Having recieved some shott or wound in the warres in the Lowe-countreys, where he had command of ... (the Ramikins, I thinke), he < acted > contrary to the injunction of his physitians and chirurgions, which cost him his life: upon which occasion there were some roguish verses made.

His body was putt in a leaden coffin (which, after the firing of Paule's, I myselfe sawe), and with wonderfull greate state was carried from ... to St. Paule's church, where he was buried in our Ladie's Chapell: vide Sir William Dugdale's Pauls, and epitaph. There solempnized this funerall all the nobility and great officers of Court; all the judges and Serjeants at Lawe; all the soldiers, and commanders, and gentry that were in London; the Lord Mayer, and Aldermen, and Livery-men. His body was borne on men's shoulders (perhaps 'twas a false coffin).

When I was a boy 9 yeares old, I was with my father at one Mr. Singleton's, an alderman and wollen-draper in Glocester, who had in his parlour, over the chimney, the whole description of the funerall, engraved and printed on papers pasted together, which, at length, was, I beleeve, the length of the room at least; but he had contrived it to be turned upon two pinnes, that turning one of them made the figures march all in order. It did make such a strong impression on my young phantasy, that I remember it as if it were but yesterday. I could never see it elswhere. The house is in the great long street, over against the high steeple; and 'tis likely it remaines there still. 'Tis pitty it is not re-donne.

In St. Mary's church at Warwick is a sumptuose monument of the lord Brooke, round a great altar of black marble is only this inscription:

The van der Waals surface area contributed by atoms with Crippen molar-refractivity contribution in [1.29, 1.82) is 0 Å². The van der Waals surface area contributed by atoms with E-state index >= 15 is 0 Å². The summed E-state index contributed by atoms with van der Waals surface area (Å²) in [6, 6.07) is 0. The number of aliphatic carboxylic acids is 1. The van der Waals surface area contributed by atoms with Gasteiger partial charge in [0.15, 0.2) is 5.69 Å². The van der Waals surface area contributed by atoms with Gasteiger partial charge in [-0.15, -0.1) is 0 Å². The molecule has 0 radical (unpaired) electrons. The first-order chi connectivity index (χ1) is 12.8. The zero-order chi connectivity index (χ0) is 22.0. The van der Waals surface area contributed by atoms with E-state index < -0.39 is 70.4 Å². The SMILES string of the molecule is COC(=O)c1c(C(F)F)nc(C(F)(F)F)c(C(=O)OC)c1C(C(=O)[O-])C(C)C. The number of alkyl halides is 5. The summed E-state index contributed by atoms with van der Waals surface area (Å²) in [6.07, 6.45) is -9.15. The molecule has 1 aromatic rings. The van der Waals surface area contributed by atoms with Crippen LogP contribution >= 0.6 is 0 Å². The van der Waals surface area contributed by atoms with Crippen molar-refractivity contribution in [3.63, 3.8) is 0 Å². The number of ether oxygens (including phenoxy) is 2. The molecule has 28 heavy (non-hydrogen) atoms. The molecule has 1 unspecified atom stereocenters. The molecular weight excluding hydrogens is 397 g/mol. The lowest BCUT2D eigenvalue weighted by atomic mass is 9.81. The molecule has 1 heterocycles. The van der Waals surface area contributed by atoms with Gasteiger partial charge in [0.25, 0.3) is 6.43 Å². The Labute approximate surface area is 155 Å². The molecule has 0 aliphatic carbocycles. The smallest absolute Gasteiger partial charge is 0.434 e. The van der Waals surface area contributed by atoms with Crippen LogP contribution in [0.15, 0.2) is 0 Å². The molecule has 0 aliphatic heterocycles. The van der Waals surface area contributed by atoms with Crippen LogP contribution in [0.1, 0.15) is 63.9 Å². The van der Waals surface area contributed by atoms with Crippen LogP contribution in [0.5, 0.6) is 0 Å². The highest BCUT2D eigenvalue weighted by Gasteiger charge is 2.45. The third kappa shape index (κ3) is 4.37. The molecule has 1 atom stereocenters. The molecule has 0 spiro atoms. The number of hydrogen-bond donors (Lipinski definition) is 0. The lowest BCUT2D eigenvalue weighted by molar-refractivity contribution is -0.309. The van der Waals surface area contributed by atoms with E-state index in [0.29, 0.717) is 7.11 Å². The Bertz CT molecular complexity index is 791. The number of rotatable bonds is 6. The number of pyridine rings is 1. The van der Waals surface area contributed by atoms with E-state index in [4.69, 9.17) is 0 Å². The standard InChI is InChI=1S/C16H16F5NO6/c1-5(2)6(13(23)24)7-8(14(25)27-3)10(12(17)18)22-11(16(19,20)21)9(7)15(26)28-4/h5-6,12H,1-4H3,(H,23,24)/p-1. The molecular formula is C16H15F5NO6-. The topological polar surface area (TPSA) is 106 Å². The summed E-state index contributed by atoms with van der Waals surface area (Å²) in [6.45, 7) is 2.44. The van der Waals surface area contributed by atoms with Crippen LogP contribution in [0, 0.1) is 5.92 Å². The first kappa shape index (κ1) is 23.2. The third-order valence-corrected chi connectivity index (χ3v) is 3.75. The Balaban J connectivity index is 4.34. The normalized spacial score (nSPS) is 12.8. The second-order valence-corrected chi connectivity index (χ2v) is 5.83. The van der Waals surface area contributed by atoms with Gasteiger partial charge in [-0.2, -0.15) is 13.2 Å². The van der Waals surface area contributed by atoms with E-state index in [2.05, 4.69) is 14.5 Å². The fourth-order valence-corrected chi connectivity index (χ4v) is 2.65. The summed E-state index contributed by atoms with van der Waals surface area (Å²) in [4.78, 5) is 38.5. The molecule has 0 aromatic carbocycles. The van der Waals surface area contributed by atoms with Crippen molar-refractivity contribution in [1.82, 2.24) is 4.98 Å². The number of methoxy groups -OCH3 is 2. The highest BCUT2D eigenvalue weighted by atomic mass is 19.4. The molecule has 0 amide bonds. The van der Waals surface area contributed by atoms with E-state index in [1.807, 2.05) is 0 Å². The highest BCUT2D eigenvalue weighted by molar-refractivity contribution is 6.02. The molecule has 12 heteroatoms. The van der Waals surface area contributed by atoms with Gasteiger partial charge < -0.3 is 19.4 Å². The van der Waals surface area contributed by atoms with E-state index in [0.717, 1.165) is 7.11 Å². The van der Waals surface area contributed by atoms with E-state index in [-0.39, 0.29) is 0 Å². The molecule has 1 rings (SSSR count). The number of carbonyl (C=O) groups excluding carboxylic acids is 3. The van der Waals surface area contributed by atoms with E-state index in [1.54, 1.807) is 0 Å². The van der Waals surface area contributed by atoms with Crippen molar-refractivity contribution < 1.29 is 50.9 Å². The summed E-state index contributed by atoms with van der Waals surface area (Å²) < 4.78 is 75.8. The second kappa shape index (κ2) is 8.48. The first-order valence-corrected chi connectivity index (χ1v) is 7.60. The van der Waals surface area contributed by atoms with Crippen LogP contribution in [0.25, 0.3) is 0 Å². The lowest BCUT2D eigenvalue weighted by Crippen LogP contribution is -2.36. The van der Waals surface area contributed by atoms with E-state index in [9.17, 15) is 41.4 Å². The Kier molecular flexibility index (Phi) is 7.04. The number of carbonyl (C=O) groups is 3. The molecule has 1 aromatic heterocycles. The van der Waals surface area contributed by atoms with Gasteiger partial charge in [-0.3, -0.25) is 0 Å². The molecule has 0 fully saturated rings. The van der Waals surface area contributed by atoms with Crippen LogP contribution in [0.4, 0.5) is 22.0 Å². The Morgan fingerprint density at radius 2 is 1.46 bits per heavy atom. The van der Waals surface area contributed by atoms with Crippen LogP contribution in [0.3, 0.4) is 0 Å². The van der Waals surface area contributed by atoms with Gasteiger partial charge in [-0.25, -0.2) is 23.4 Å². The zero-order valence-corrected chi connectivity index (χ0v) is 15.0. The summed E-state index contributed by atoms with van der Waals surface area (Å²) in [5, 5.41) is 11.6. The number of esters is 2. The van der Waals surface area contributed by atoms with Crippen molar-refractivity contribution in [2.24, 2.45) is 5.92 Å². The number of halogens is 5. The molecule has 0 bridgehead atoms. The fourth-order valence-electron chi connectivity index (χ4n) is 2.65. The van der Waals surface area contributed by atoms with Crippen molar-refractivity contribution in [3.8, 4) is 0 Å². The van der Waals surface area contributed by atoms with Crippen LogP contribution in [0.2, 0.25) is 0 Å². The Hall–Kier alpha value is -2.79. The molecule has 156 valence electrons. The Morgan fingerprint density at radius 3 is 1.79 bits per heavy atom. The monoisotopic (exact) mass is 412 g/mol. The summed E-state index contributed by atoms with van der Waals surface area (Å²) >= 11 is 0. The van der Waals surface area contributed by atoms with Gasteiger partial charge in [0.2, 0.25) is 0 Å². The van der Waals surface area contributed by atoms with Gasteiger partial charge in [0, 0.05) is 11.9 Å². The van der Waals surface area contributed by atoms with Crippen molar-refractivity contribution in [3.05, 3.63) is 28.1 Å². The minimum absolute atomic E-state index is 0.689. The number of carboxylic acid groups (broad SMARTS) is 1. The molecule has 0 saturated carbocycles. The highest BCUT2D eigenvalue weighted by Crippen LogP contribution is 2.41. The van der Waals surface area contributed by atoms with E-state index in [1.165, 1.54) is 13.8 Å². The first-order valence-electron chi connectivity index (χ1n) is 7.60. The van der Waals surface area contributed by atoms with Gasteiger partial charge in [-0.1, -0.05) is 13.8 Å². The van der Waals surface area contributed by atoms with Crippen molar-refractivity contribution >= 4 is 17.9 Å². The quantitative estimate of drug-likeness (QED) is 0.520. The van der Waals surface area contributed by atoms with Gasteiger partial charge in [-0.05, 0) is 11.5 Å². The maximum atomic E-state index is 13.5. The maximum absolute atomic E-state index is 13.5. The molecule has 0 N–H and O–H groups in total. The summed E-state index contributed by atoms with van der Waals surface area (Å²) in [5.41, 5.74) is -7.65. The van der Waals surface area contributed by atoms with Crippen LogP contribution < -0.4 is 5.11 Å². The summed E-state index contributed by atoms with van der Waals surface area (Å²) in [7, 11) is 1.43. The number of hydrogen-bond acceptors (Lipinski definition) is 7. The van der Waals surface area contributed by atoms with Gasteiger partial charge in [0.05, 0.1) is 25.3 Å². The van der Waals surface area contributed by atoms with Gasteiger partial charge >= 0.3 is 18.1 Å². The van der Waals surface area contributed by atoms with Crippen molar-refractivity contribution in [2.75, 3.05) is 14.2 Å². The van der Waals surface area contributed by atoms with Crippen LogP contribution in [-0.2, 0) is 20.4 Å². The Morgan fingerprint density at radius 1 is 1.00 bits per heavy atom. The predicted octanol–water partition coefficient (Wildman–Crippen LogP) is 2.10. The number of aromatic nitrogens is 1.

"Here lies the body of Sir Fulke Grevill, knight, servant to Q. Elizabeth, counsellor to K. James, and friend to Sir Philip Sydney."

On a little tablet of wood:—

England, Netherlands, the Heavens and the Arts
Of ... Sydney hath made ... parts
... for who could suppose,
That one heape of stones could Sydney enclose.

Key of Pembroke's Arcadia.


All the good bodies thanke you for your remembrance, which I ought to have told you sooner if a paine in my head had not hinderd me.

I wishe I could give you the key you desire, but all I know of it is not worth anything; though conversant amongst his relations, could learne noe more then Pamela's being my lady Northumberland , Philo[clea] my lady Rich, two sisters, the last beloved by him, upon whose account he made his Astrophell and Stella; Miso, lady Cox, Mopse, lady Lucy, persons altogether unknowne now; Musid[orus] and Pericles, the two ladies' husbands. Lord Ri[ch] being then his friend, he perswaded her mother to the match, though he repented afterwards: she then very young and secretly in love with him but he no consern for her. Her beauty augmenting, he sayes in his Astrophel and Stella, he didnt think 'the morn would have proved soe faire a daye.' Their mother a was beautifull and gallant (whether he meant Ginesia by her or noe, I know not); but their father died, they being young. She remaried to Dudley, Leycester and Northumberland, and afterwards to her gentleman of the horse, Sir Cristopher Blunt, which was beheaded with lord Essex. It was thought he meant himself by Amphi[alus] and his lady, Sir Francis Walsingham's daughter and heire, the queen of Corinth. If he did make his owne character high, they sayd Philisides was himself to, but it was all a guesse. He made it young, and diyng desired his folies might be burnt.

Some others I have heard guessed at, but have forgot. Therfore canot satisfie the lady, which I would for your sake.

I give you thankes but shall not want my grandmother's epitaph (which was for a relation of ours heere, who desird it), having found it of your giving.

I knew of my brother's place, but know nothing of his mariyng yett.

My service to your brother. I am sorry all thinges, should not answear both your desires.

You have perfectly the good wishes of,

Your humble servant,


[Langton in Lincolneshire] Feb. 18, 1686|7.

Service to my lady Long. Whye doe you tell us no newes? Does not Mrs. Mason's mar...."